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3 of 8 questions
  • Marty Ayers Marty Ayers on Apr 22, 2021

    Unless the packages drop THRU the box and into a secured area... how would it prevent theft by porch pirates?

  • Mary Russell Mary Russell on Apr 22, 2021

    Nice shop,especially like your dust collection system.Having said that,why are you working (making cuts)where you aren't capturing that dust?Also why work down on your knees(without knee pads yet)when you have that perfectly great shop to work from?At least prefab the pieces to assemble on site!! The finished product looks great,just don't understand the 'getting there'!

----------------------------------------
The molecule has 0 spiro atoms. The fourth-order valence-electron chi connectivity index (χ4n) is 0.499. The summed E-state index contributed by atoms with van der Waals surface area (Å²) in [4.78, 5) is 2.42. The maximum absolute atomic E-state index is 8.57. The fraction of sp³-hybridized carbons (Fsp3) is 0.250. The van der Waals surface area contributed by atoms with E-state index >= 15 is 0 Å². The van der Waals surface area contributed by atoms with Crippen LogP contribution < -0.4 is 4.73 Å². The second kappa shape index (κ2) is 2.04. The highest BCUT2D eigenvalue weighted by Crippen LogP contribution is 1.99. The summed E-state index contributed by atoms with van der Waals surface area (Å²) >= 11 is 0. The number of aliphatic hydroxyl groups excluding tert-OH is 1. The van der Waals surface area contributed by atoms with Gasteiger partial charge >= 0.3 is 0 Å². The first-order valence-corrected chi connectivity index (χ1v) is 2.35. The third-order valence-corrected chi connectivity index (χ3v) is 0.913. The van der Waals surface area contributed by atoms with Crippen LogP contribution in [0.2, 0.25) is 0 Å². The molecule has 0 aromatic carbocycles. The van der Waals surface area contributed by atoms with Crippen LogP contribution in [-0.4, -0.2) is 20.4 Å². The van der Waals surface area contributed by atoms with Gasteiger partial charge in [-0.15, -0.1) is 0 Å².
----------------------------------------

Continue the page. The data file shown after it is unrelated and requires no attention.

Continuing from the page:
• Ellis Ellis on Apr 23, 2021

    Nice idea, but how do you get the delivery guys to use it? We can't even get them to ring the doorbell, even though they have to place packages on the ground right beneath it. They throw the package and run.

Comments
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2 of 8 comments
  • Jackie Rhodes Jackie Rhodes on Apr 23, 2020

    I bet some would have to secure it to the porch, or the thieves would just pick up the whole thing.

  • Hein Hein on Apr 22, 2021

    not in South Africa they will take the parcel box with the contents,but super nice idea if there was no theft